On September 20, 1918, as he was making his thanksgiving after Mass, Padre Pio had a vision of Jesus. When the vision ended, he had the stigmata in his hands, feet and side. Padre Pio rarely left the friary after he received the stigmata, but busloads of people soon began coming to see him. He would hear confessions for as much as ten hours a day; penitents had to take a number so that their confession could be heard. Many of them have said that Padre Pio knew details of their lives that they had never mentioned.

Padre Pio died on September 23, 1968, and was canonized in 2002.

There’s a great little line in the gospel reading today that says, “Take care, then, how you hear.” It almost seems like a throw-away line, but really, I believe, it’s an essential instruction from Jesus. We disciples are to take care how we hear. Not what we hear, although that’s probably part of it, but how we hear.

Do we really hear the Word of the Lord? Does the gospel get into our head and our heart and stir things up? Do the words of Jesus get our blood flowing and our imaginations racing? Does hearing the gospel make us long for a better place, a more peaceful kingdom, a just society? That’s how it worked for Padre Pio, and that’s how it’s supposed to work for all of us disciples.

Psalm 19 says, “your words, Lord, are spirit and life.” We believe that the Word proclaimed is the actual presence of Christ. We are not just hearing words about Jesus, we are hearing Jesus, we are experiencing the presence of God right here, right now, among us. If we open the door of our ears and our hearts, we might just find God doing something amazing in us and through us.

Take care, then, how you hear.

Pope Saint Gregory the Great

Today’s readings

Saint Gregory showed a great deal of promise at a young age.  He had a stellar political career, becoming prefect of Rome before the age of thirty.  After a short time, he resigned his office and dedicated his life to the priesthood. He joined a Benedictine monastery and became abbot, founding several other monasteries during his time there. Eventually he was called to become the Bishop of Rome, the Pope, and he dedicated his papal ministry to reforming the Church, the Liturgy, and its priests.  He is the one for whom Gregorian Chant is named.  He also spent a good deal of time and money ransoming the political prisoners of the Lombards, and helped to stabilize the social climate somewhat during a time of great strife in the medieval world.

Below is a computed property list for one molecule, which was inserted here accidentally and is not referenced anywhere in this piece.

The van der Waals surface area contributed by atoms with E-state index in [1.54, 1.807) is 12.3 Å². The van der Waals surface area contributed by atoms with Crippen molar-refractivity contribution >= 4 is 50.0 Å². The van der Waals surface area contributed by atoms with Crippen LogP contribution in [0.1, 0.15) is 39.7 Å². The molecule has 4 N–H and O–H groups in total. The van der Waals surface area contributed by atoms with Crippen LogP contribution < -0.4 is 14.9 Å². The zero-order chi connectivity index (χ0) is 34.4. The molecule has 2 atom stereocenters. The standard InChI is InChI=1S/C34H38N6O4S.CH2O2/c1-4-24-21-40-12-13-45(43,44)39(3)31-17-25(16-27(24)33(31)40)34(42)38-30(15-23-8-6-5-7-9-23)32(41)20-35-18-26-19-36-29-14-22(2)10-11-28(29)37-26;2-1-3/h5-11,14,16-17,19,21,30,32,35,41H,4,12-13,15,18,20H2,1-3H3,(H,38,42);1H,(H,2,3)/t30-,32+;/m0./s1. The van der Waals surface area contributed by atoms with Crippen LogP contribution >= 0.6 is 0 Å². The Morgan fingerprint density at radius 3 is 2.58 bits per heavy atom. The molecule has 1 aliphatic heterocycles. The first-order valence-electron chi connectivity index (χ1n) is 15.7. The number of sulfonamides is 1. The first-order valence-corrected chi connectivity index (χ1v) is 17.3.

Of course, there’s always strife in the world.  Whether we measure that in the secular world, noting the many acts of violence throughout the world, and even in our own cities, or if we measure it in our Church, noting the scandals and sadness that has marred our recent history, a lot of what we deal with on a daily basis needs to be set right.  Reform is always needed, or else good institutions become stagnant, and then corrupt.  We look for the intercession of people like Pope Saint Gregory the Great to lead us back to Christ.

Jesus wishes to make all things new: in today’s Gospel he casts out a demon in order to heal an afflicted soul. Today’s Psalm, which Saint Gregory would have chanted beautifully, calls us to trust in the Lord to become new, so that our world and our Church can be made new:

The LORD is my light and my salvation;
whom should I fear?
The LORD is my life’s refuge;
of whom should I be afraid?

Saint Monica

Saint Monica is the patron saint of persistent prayer warriors and all those who pray for the conversion of family members. This was a woman in love with God and the Church, and her family, although the latter was pretty difficult for her. But her persistent prayer won them for Christ and the Church.